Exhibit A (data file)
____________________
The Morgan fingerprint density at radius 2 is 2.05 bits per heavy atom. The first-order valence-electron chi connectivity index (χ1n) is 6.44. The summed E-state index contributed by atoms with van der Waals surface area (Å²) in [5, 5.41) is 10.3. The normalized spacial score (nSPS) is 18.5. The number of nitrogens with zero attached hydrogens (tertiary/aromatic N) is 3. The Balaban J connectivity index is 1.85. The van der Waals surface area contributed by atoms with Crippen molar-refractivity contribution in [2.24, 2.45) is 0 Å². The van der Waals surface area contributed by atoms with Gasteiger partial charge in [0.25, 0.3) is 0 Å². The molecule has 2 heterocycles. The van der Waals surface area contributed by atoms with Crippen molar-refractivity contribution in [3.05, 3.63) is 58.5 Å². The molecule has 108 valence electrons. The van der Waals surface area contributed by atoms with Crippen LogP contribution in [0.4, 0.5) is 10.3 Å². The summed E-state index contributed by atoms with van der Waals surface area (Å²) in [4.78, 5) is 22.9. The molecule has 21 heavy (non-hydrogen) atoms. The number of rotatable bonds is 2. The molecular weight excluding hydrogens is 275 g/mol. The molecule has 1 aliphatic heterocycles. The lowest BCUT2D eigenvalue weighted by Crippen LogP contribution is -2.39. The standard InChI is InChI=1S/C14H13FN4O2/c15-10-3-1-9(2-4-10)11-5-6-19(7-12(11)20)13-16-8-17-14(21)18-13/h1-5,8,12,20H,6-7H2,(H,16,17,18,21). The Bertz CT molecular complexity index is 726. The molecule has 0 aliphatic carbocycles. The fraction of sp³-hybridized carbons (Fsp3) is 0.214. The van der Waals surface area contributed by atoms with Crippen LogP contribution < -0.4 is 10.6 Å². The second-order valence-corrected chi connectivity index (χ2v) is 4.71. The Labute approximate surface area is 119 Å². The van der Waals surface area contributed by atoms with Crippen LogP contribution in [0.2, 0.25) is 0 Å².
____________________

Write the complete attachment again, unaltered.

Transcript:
The Morgan fingerprint density at radius 2 is 2.05 bits per heavy atom. The first-order valence-electron chi connectivity index (χ1n) is 6.44. The summed E-state index contributed by atoms with van der Waals surface area (Å²) in [5, 5.41) is 10.3. The normalized spacial score (nSPS) is 18.5. The number of nitrogens with zero attached hydrogens (tertiary/aromatic N) is 3. The Balaban J connectivity index is 1.85. The van der Waals surface area contributed by atoms with Crippen molar-refractivity contribution in [2.24, 2.45) is 0 Å². The van der Waals surface area contributed by atoms with Gasteiger partial charge in [0.25, 0.3) is 0 Å². The molecule has 2 heterocycles. The van der Waals surface area contributed by atoms with Crippen molar-refractivity contribution in [3.05, 3.63) is 58.5 Å². The molecule has 108 valence electrons. The van der Waals surface area contributed by atoms with Crippen LogP contribution in [0.4, 0.5) is 10.3 Å². The summed E-state index contributed by atoms with van der Waals surface area (Å²) in [4.78, 5) is 22.9. The molecule has 21 heavy (non-hydrogen) atoms. The number of rotatable bonds is 2. The molecular weight excluding hydrogens is 275 g/mol. The molecule has 1 aliphatic heterocycles. The lowest BCUT2D eigenvalue weighted by Crippen LogP contribution is -2.39. The standard InChI is InChI=1S/C14H13FN4O2/c15-10-3-1-9(2-4-10)11-5-6-19(7-12(11)20)13-16-8-17-14(21)18-13/h1-5,8,12,20H,6-7H2,(H,16,17,18,21). The Bertz CT molecular complexity index is 726. The molecule has 0 aliphatic carbocycles. The fraction of sp³-hybridized carbons (Fsp3) is 0.214. The van der Waals surface area contributed by atoms with Crippen LogP contribution < -0.4 is 10.6 Å². The second-order valence-corrected chi connectivity index (χ2v) is 4.71. The Labute approximate surface area is 119 Å². The van der Waals surface area contributed by atoms with Crippen LogP contribution in [0.2, 0.25) is 0 Å².